Which Way to the City on a Hill?

Recently, at a lunch with a group of graduate students, conversation turned to American colonial history, then to John Winthrop’s 1630 speech “A Modell of Christian Charity,” associated now with an image borrowed from Jesus, “a city on a hill.” This phrase has been grossly misinterpreted, both Winthrop’s use of it and Jesus’. In any case, the students pronounced the speech capitalist, with a certainty and unanimity that, quite frankly, is inappropriate to any historical subject, and would be, even if the students, or the teachers who gave them the word, could define “capitalist.” Because I encounter variants of this conversation in such settings all over the country, I should not be heard as criticizing any particular university when I say that such certainty is not the product of good education. Indeed, it is distinctively the product of bad education.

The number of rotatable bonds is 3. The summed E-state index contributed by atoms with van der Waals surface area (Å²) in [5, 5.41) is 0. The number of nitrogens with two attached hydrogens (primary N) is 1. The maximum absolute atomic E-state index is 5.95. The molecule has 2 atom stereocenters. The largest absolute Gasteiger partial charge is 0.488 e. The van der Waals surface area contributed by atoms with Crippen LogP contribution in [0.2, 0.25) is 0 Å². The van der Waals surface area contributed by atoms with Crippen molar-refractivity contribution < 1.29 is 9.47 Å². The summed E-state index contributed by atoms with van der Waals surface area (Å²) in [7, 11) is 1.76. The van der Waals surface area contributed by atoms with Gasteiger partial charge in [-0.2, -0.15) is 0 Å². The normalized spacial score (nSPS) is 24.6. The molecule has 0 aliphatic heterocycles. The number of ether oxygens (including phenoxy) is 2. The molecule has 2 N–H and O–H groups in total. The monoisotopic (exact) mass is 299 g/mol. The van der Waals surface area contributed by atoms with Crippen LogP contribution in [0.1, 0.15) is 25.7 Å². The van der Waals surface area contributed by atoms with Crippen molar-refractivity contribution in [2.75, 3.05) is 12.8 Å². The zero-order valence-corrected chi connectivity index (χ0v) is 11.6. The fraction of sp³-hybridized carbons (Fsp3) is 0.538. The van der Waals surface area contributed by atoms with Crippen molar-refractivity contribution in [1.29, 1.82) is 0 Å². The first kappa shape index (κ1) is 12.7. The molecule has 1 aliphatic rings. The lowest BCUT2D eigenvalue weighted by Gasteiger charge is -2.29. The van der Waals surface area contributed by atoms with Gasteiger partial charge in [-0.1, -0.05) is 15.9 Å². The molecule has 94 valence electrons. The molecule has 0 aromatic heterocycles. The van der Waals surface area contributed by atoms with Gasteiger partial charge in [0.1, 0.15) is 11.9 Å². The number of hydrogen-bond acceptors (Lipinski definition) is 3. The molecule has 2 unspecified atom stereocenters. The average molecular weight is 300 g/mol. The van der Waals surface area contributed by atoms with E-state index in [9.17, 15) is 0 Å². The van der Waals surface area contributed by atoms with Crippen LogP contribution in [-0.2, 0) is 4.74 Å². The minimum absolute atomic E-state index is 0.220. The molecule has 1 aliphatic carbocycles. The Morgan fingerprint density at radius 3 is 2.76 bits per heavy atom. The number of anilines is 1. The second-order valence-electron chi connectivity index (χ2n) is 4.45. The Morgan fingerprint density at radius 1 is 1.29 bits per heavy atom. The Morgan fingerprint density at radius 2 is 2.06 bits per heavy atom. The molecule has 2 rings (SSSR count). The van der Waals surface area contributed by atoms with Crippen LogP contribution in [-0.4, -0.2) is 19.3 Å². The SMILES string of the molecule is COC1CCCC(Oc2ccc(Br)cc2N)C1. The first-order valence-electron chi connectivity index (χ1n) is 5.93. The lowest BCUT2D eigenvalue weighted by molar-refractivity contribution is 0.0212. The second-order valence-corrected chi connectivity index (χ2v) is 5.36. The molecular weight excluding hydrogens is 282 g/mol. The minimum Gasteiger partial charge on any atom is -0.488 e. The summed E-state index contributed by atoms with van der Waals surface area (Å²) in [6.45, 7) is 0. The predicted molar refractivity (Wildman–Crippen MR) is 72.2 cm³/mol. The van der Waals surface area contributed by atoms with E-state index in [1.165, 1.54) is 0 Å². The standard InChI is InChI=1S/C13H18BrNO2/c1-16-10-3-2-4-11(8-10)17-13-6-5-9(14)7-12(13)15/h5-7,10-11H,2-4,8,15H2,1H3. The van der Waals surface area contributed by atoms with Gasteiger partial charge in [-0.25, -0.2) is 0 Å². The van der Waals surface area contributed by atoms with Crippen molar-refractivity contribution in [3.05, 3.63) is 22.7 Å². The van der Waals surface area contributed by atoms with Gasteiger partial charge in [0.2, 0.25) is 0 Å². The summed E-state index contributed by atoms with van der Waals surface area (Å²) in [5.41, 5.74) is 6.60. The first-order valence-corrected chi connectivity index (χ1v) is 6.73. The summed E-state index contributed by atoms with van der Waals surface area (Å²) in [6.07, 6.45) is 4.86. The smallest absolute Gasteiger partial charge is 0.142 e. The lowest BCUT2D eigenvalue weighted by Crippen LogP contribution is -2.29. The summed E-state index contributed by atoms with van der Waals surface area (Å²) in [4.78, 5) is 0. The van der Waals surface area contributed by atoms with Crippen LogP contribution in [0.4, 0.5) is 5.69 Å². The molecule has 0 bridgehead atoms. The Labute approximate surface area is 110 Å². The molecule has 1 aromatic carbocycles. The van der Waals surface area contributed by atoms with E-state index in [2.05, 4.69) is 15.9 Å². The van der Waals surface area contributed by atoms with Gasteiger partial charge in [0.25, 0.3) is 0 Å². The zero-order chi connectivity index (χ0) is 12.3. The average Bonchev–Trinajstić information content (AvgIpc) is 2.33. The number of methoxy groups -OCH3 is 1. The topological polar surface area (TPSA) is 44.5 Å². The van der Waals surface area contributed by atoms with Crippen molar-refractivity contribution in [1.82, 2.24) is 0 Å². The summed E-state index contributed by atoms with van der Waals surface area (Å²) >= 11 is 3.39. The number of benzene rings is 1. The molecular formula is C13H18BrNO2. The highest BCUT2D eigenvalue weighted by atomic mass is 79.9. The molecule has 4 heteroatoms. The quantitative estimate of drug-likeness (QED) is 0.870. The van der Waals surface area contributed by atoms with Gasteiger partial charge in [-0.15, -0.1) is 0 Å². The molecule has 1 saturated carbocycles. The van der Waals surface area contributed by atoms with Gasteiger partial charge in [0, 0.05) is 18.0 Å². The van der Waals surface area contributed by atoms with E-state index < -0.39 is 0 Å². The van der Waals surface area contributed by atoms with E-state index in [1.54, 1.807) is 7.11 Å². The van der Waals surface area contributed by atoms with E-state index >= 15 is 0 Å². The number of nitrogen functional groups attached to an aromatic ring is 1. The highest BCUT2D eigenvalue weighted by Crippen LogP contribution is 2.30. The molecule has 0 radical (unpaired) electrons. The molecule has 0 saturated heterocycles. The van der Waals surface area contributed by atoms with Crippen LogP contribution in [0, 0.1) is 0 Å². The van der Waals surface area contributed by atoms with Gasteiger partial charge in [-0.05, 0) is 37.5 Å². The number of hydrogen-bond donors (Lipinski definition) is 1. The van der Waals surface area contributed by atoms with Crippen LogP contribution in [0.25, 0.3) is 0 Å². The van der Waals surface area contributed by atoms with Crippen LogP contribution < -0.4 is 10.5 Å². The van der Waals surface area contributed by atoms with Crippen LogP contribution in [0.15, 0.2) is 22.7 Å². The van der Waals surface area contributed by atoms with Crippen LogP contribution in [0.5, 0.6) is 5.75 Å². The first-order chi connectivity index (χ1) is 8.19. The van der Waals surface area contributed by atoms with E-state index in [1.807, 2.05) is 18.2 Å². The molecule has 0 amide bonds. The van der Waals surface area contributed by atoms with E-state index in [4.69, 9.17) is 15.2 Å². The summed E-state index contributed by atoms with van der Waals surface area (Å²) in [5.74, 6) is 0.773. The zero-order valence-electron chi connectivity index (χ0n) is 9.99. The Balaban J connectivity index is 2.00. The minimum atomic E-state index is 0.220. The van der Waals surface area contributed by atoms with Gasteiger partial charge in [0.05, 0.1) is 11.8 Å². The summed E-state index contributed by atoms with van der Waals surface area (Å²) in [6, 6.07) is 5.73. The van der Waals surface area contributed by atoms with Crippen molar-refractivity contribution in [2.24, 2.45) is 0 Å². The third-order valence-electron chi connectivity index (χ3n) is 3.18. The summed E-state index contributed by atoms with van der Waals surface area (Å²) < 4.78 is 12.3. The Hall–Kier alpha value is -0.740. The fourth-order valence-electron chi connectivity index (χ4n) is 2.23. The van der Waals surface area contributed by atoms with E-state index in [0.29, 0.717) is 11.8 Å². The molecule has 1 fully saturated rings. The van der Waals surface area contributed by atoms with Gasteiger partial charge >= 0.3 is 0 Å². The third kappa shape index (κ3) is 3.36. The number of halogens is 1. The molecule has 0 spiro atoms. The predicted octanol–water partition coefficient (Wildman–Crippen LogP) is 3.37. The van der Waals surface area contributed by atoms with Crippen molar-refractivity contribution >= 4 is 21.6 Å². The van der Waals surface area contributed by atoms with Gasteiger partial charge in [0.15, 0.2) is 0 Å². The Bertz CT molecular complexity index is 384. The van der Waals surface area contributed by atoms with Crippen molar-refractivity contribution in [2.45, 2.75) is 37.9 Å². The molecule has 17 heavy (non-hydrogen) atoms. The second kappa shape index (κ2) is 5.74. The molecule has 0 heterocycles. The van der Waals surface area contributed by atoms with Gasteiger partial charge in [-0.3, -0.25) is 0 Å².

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The Ham of Fate

Does Boris Johnson believe any of his own claims, and do his followers in turn believe him? In both cases, the answer is yes, but only in the highly qualified way that an actor inhabits his role and an audience knowingly accepts the pretense. Johnson’s appeal lies precisely in the creation of a comic persona that evades the distinction between reality and performance.
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Berger’s Ways of Being
If Berger’s ultimate vision is bleak, his way of seeing, together with the power of his prose, has leapt across the years to give hope to new and younger generations.

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